So kindness and patience are #1 with me. I also think it’s important to be willing to try things, step outside your comfort zone, embarrass yourself, make mistakes — because you can never forget that’s basically what you’re asking from all of your students at some point or another.
As for the Don’ts? I guess most importantly, don’t ever underestimate your students. Your students should never stop amazing and inspiring you. If I ever began to lose my love for the profession, I’d know the problem was with me and it’s time to close shop and start something else. Needless to say, I don’t foresee that happening anytime soon!
I am a little unclear as to your teaching responsibilities, your schedule and how the chorus fits into your teaching assignment. Can you explain your full teaching responsibilities and how the chorus fits into that schedule?
Three days a week I teach regular 45-minute general music classes to mostly the upper grades (4 and 5). Two days a week I work with the chorus and on projects related to the chorus. The chorus meets in the afternoon, 2 days a week for an hour and half session.
In the videos, it isn’t just the singing that captures a viewer’s attention – it is the passion the students bring and the gestures that show their enthusiasm for what they are doing. One young lady named Davoya said of you: “At first, when I sang, I had no emotion. I didn’t move. But Mr. B. taught me to sing with feeling. With feeling and heart.” What steps do you take to help students be free to show genuine emotion when they sing?
It’s really about creating the environment that I talked about earlier, which is a slow process. At this point in my career, it’s a lot easier, because the kids across the grades see the fifth graders doing this now, so they kind of understand it comes with the territory by the time they reach my classroom. But encouragement is always needed, even with a seasoned group. I try to safely draw positive attention to a confident kid that is doing things correctly and can handle being made an example of. Of course it comes more naturally and easily to some than to others. But having a kid like Joey, who is very self-confident and popular among his peers, makes it okay for the kids that are perhaps a bit more inhibited. And sometimes the kids that perform the most genuinely are those that are the most reserved at the beginning of the year.
The kids are not only allowed, but encouraged to wholly express themselves. They don’t have to sit in the traditional choral setting, with shoulders arched, chest out, stomach in, etc…. NOT for me! I want the kids to convey and elicit emotion when they’re performing, and that doesn’t happen when you have them lined up like musical soldiers. What’s so great about these guys, you can watch their videos with the sound down and you still get the gist of what they’re singing about. PS22 Chorus kids are fully expressed! And when you add those harmonies into the mix that range from blazing hot (like in “Run This Town” by Jay-Z) to wistfully beautiful (such as in “Wintersong” by Sarah McLachlan) performed with startling precision, especially when considering their age, you know you’re onto something special. Sure, you expect something cute when you click on the vids, ‘cuz they’re kids and all, but really you’re getting something so much more.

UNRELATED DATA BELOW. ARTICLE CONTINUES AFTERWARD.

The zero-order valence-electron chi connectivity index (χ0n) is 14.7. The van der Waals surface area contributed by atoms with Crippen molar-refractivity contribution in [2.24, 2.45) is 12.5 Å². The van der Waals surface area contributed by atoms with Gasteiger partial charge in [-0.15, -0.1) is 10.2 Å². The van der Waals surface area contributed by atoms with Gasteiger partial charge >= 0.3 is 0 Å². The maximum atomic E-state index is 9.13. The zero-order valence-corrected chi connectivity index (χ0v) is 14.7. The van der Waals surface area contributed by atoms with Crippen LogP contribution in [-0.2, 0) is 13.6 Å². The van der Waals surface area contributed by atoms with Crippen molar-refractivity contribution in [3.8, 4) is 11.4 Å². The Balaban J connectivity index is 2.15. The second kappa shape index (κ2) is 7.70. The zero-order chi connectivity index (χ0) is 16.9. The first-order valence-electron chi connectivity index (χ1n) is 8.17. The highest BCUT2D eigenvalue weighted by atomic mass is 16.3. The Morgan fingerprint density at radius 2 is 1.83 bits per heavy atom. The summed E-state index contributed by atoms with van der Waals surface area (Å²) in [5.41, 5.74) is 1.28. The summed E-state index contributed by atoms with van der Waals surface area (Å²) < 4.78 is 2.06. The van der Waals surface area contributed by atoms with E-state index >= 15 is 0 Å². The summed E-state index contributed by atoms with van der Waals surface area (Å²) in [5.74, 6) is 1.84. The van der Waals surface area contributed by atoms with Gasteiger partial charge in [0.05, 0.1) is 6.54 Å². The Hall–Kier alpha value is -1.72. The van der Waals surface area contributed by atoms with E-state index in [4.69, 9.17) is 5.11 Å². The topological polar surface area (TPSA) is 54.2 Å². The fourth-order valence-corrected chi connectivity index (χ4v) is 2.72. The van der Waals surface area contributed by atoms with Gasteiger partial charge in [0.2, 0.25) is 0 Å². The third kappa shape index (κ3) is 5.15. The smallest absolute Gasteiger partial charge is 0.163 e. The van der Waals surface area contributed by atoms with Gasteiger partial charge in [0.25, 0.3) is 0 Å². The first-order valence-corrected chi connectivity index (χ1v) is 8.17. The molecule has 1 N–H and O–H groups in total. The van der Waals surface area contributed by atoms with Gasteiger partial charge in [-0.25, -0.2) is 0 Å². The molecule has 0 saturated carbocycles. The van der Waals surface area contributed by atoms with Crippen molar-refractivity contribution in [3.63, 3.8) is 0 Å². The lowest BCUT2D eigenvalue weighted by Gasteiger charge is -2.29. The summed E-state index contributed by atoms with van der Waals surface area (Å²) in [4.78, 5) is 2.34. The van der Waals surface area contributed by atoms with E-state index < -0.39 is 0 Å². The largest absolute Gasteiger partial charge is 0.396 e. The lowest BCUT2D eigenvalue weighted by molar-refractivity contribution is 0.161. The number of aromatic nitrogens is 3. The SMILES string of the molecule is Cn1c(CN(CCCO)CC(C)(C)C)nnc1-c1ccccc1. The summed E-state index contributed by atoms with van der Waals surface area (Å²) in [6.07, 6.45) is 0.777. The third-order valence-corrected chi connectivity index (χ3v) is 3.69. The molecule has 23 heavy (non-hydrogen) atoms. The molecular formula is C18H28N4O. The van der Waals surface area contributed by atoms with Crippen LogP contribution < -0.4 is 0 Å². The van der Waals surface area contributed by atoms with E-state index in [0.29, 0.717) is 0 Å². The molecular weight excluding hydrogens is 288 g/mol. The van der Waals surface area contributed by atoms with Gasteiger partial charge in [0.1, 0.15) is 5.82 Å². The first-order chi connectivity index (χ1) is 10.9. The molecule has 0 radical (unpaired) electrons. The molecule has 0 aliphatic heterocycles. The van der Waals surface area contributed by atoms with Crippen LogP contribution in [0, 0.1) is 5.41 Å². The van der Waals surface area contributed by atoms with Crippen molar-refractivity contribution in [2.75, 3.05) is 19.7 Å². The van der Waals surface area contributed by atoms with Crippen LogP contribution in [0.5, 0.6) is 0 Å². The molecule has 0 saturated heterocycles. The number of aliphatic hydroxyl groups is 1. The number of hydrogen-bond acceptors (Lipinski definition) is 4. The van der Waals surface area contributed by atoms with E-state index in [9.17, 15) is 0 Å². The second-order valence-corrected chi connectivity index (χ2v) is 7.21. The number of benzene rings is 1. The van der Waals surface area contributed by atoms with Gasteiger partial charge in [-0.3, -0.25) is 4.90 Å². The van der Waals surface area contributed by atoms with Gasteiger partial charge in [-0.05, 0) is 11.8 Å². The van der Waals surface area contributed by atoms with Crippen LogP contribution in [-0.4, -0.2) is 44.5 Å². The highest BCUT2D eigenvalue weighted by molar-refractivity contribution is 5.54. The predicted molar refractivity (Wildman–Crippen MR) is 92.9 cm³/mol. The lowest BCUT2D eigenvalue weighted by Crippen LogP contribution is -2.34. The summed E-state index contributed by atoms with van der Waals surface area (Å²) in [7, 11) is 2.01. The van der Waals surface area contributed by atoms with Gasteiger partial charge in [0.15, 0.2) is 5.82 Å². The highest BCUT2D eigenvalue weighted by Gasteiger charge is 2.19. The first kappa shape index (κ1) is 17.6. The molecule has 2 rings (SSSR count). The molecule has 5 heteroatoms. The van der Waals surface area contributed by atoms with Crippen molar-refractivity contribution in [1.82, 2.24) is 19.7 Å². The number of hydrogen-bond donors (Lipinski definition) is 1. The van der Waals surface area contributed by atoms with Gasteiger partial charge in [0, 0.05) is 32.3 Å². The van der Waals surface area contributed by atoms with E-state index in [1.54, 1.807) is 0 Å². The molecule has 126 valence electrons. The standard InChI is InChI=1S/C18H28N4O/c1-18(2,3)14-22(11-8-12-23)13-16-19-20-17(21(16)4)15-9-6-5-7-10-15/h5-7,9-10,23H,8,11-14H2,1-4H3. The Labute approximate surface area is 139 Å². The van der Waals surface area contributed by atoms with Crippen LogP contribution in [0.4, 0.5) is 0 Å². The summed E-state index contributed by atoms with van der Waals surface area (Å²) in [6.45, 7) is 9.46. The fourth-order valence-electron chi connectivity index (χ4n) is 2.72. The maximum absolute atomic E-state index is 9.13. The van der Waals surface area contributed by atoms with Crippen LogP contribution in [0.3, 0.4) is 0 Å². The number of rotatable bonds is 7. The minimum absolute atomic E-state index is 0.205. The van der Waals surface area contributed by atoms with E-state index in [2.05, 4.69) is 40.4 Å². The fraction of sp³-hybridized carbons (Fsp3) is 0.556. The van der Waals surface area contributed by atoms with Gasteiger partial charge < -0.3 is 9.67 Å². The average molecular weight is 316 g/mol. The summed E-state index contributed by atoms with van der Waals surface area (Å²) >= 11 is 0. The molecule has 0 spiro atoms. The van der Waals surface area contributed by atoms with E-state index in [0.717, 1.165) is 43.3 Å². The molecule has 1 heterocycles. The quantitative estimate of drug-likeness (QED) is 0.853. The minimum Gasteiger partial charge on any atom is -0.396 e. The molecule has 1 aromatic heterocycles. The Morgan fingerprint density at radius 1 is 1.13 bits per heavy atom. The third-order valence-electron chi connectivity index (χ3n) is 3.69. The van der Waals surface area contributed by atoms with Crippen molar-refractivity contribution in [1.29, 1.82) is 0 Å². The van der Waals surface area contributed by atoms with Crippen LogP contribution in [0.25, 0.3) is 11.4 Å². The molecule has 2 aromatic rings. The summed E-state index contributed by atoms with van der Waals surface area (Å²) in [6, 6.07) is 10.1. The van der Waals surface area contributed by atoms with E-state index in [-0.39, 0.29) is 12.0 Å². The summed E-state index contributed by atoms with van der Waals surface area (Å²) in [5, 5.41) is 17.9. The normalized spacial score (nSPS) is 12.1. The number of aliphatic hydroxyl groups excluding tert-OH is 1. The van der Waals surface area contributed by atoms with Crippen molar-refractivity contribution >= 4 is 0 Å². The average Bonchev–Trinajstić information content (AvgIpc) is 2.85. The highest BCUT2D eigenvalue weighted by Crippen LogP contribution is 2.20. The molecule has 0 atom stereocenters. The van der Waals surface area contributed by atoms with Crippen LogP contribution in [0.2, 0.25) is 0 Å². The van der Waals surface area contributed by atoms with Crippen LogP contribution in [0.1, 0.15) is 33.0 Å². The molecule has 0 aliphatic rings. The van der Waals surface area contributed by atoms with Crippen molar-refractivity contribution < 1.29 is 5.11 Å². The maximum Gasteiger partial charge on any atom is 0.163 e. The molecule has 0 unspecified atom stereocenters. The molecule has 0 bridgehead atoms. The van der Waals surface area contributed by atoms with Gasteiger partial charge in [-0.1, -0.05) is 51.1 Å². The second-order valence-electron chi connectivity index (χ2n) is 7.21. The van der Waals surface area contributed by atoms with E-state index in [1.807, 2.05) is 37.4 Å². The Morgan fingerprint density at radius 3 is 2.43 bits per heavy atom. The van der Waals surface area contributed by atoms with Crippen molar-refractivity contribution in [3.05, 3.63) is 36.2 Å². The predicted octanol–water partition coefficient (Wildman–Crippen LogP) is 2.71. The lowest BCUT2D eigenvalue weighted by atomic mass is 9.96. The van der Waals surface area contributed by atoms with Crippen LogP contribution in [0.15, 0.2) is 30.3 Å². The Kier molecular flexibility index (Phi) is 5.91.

Also important in achieving soulful performances I suppose is the fact that I don’t park my behind on a piano bench and stare blankly at the keys while leading. I don’t leave my students to do this on their own. We all, myself included, are responsible for putting the work together because that’s what this process demands in order to be done successfully. As I basically said before, the teacher/director had better be prepared to give what he’s asking for.
Your principal, Melissa Donath had this remarkable thing to say: “the test scores and grades of the 10- and 11-year-old warblers have soared since they’ve been together.” This development has to give you enormous satisfaction to say nothing of what it does for support for the arts. Why do you think test scores for your students have soared? Is it about the music? The passion you awaken in students?
It’s all about self-confidence. That is what the arts has to offer, especially to kids that aren’t necessarily succeeding academically. Throughout their chorus experience, my students recognize that their musical achievements are something they earn for themselves through hard work and dedication. That is a life lesson that does not restrict itself to music.
Kids that are musical and not necessarily mathematically inclined, can digest mathematical concepts musically that they might not be able to in math class. The two subjects are definitely related, and I’ve seen many a light bulb go on when teaching fractions through rhythm, from the same kids that were just not getting it otherwise.
Focus, concentration, and stamina are undeniably strengthened as well. Music and the arts are just the tool to unlock the hidden potential, and as it manifests, it carries over to all other areas of school and hopefully ultimately life.